“It was totally worth it. All that hard work paid off,” student Selena Luna said about a recent trip to Tennessee taken by 20 Upward Bound students as a reward for excellence in the program.
TRiO Programs Director Karolyn Chowning said the trip was part of a six-week summer academy held every summer.
‘It’s one of the biggest parts of the Upward Bound program,” Chowning said. “Students receive 20 hours a week of academic instruction. It really simulates a college experience. The courses aren’t for credit in high school or college, so it’s pure enrichment.”
She said the trip was part of the program’s offering of college visits.
“In the year-’round program, we go on lots of college visits, especially when universities host campus preview days. We go to pretty much all of the campus preview days in the state of Oklahoma.”
She said the summer program offers the opportunity for students to see campuses outside Oklahoma.
“This year we took the whole group, everyone in the summer program, and went to Dallas and visited Southern Methodist University.”
Chowning said this trip was limited to the top-20 students in the program with the highest number of merits, and the lowest number of demerits, good behavior, good attendance, and the highest grades she said.
“And they went to the Great Smoky Mountains in Gatlinburg, Tenn. They visited the University of Central Arkansas on the way there, and visited the University of Tennessee on the way back.” she said.
Luna said while she enjoyed everything about the trip, she especially liked the chance to get closer to her peers.
“I like how we all get together and we bond because I got more comfortable with everyone there,” she said. “You’re just having a lot of fun and then you share things that you never expected to share with anyone.
“We shared embarrassing moments. Of course, not everyone wanted to share everything, but we did and it was really fun.”
Johana Rodriguez, a student in the program, said she enjoyed discovering all the things that are different from Oklahoma.
“There’s a lot of things that aren’t in Oklahoma,” Rodriguez said. “They had gift shops everywhere, and anything to do. There was skydiving inside, arcades, upside-down buildings, dinner shows. You wouldn’t get bored there, that’s for sure.”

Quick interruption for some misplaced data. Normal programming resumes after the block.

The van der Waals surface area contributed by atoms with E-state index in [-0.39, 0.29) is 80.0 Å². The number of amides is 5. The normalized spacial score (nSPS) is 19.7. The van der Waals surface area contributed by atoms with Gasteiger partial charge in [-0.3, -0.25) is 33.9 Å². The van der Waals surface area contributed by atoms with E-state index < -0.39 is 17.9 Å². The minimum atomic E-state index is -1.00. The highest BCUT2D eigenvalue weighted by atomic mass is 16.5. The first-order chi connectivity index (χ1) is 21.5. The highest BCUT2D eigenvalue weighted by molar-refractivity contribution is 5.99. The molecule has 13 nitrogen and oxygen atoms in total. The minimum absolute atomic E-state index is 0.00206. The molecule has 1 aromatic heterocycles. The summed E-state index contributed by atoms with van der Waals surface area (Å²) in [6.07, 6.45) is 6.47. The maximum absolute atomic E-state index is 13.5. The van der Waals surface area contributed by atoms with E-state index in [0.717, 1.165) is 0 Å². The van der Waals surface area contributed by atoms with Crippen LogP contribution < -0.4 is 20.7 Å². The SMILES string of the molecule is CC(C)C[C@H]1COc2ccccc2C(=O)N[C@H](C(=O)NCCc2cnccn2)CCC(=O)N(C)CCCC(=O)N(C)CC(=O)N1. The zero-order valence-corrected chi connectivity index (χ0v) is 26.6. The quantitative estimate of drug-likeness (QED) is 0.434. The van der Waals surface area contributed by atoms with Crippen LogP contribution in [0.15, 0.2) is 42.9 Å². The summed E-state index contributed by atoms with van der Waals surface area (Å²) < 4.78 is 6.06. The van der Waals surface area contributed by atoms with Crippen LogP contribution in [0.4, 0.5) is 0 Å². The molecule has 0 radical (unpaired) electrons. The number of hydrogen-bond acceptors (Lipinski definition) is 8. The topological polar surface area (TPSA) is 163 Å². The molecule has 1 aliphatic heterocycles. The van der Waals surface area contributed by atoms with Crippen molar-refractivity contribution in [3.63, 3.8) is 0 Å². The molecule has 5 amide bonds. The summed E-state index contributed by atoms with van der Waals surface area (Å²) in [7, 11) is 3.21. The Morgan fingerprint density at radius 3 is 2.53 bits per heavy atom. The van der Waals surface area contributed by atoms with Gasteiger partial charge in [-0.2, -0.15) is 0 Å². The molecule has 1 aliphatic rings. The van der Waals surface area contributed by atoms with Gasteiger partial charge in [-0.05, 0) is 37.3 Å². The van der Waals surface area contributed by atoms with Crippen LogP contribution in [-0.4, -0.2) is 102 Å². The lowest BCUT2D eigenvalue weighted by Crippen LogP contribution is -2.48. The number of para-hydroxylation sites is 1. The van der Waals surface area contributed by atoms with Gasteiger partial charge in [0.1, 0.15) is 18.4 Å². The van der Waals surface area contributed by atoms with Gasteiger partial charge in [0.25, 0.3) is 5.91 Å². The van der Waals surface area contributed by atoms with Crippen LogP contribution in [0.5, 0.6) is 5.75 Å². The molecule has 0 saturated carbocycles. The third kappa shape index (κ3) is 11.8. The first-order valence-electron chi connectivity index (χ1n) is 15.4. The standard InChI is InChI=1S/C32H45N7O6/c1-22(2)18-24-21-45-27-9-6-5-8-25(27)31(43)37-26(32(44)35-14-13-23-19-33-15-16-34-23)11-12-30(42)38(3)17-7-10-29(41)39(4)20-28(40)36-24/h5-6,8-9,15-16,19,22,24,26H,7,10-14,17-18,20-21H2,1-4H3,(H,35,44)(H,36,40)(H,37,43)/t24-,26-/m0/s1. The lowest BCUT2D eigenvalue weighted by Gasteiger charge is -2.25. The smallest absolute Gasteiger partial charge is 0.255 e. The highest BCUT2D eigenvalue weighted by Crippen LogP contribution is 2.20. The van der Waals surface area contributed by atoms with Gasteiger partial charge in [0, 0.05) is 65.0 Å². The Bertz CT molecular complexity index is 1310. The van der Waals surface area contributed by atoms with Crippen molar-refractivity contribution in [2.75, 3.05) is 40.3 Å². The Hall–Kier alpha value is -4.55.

Upward Bound student Max Nguyen said he enjoyed the experience of being away from home.
“For most people, like me, it’s the furthest away from home that we’ve been. Having a different environment and different region, experiencing contact with different social groups, really helps our communication skills.
“It helps us see more options for college, instead of just seeing The University of Oklahoma and Oklahoma State University,” he said.
Luna said she’d like to see more students in the Upward Bound program, adding that students who do join should get more involved in the program.
“I wish students wouldn’t think of it as boring, which is what a lot of students assume when they look at it. You have to be involved more to have fun,” she said.
Nguyen agreed, saying the program is all about its students.
“It’s a student benefit program, all on you. You get out what you put in,” he said. “The thing about Upward Bound is that it doesn’t just test your academics, it tests your [ability to] respect, and the traits of a leader. It’s different from [high] school, where they look mostly at the grade.”
Rodriguez said she feels the program has given her a head start.
“It’s very much a learning experience,” she said. “You learn all this stuff before you go into your current grade in high school, and then you already know it. So I’ll be prepared.”
Nguyen said he also recommends the program for the expanded view of the world it offers.
“You just get so secluded in your region. If you’re from Moore, you might only know people from Moore. But once you get into the program you know people from all over,” he said.
Rodriguez agreed and said she’s made a lot of new friends.
“And they might even be your friends for a lifetime, instead of just friends for high school.”
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